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When it comes to healthy living, docs don't practice what they preach

When it comes to healthy living, docs don't practice what they preach

Picture of Monya De
Photo: Mario Villafuerte /Getty Images
Photo: Mario Villafuerte /Getty Images

The American College of Physicians national meeting was in full swing. Every year, internal medicine physicians gather to hear the latest medical information and find out how they should update the ways in which they practice. In a Washington, D.C., convention center, doctors practiced starting neck IVs and listening to heart sounds while learning that cholesterol panels don’t always require patients to fast first.

Perusing the snack table during a break, I found an array of sweets. The options consisted of bagels, sweetened yogurt, and muffins. There was even candy. More candy was on offer at many of the exhibition booths run by drug companies and medical device companies. Thirsty? Full-sugar soda was readily available.

Doctors often operate their own bodies differently than what they prescribe. Family doctors, cardiologists, and internists say things like, “Eat a low-carb diet, eat more vegetables, stop smoking” — up to 20 times per day, yet their actions suggest an attitude somewhere in between “I’m invincible” and “I’m too busy to be healthy.” In the hospital, you hear many health professionals clucking about their obese patients who needed heart stents. Meanwhile, they chow down on cheesesteaks in the hospital cafeteria, their rotund bellies requiring extra-large white coats.

Why do they do this? A culture of speed — one is doing something wrong if one is not working and generating money — has contributed to doctors’ hypocritical behavior. It starts in medical school and residency: one can never spend too much time in the anatomy lab, and one can always create more detailed flashcards for the medical licensing examination. Working 30-hour shifts, followed by a commute and frantically trying to attend to chores, is a sure way to override thoughts of preparing healthy meals or going for a quick run. Compared to the grind of hospital shifts or studying, these activities seem like time-wasters when takeout is so quick and there are charts to be dictated. In employed positions, management pressures doctors to pack their schedules with so many patients that charting work spills into the precious after-work hours that might otherwise be used for cooking or exercising. Private practice doctors, seeking to match salaries from the heyday of insurance company payments, push themselves just as hard.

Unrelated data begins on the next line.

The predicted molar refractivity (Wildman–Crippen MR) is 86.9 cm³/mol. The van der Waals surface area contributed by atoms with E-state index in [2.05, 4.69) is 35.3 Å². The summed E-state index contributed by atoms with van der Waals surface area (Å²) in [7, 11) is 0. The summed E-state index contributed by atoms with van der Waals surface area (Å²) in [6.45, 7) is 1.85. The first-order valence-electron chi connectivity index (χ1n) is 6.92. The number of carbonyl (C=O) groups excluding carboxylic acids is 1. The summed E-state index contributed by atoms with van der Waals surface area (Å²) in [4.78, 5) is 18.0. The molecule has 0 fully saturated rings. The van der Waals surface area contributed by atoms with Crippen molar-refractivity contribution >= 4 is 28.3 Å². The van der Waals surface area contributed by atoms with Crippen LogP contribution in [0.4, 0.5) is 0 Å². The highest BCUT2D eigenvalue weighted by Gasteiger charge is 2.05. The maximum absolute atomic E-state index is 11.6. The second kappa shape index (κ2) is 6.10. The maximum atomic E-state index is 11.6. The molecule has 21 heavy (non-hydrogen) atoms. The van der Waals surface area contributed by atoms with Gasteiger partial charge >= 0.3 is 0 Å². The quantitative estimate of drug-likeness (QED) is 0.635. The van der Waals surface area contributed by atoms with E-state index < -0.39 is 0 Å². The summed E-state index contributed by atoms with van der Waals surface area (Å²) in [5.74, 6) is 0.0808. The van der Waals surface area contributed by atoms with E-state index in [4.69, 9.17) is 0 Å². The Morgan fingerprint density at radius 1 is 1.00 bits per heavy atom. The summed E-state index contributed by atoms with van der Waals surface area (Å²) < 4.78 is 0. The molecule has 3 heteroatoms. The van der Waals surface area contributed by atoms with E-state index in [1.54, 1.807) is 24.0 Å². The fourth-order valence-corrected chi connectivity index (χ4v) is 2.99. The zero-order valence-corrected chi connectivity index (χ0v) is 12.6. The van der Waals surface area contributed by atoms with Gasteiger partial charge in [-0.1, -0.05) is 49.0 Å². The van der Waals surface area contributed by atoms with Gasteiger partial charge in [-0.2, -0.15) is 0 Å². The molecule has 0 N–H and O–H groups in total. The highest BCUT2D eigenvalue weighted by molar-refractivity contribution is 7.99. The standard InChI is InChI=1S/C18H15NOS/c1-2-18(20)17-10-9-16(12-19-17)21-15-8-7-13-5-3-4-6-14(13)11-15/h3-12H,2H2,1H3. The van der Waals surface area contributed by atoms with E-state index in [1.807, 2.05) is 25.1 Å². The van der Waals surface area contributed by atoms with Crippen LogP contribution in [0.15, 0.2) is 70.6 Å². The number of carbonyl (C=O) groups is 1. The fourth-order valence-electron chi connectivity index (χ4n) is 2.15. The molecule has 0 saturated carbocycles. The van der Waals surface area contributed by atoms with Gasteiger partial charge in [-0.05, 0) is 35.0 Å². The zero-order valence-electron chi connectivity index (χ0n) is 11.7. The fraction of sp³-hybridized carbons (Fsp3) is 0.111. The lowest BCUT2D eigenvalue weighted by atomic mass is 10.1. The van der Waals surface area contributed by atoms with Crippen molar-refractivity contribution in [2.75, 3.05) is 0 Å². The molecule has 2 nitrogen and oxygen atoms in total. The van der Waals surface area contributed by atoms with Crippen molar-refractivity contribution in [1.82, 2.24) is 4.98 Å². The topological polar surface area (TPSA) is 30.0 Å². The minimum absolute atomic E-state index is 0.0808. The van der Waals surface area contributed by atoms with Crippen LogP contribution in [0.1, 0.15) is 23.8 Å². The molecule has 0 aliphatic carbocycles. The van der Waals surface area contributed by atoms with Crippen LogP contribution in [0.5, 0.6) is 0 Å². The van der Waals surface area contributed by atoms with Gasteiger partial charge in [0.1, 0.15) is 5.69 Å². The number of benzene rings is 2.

Doctors self-destruct with substances as well. Among a trio of lung specialists I once knew, only one was not a chain smoker himself. They would literally pronounce a patient dead of lung complications related to smoking, walk outside, and smoke off the stress. While several studies suggest that the rate of alcoholism among doctors isn’t more than that of non-doctors, others think that this is a gross undercount. Doctors who drink alcohol in an unhealthy way are also more likely to suffer burnout and disconnection from patients. I would wager that poor diet, lack of exercise, and long hours are just as bad for creating burnout, which is on the verge of being declared a public health emergency.

Medical professionals of all types need to reclaim their rights to great health, even if it means sacrificing some income to get more sleep, prepare a salad, or cycle to work. Patients need to see that we consider good health to be worth pursuing in order to be inspired to take such steps themselves.

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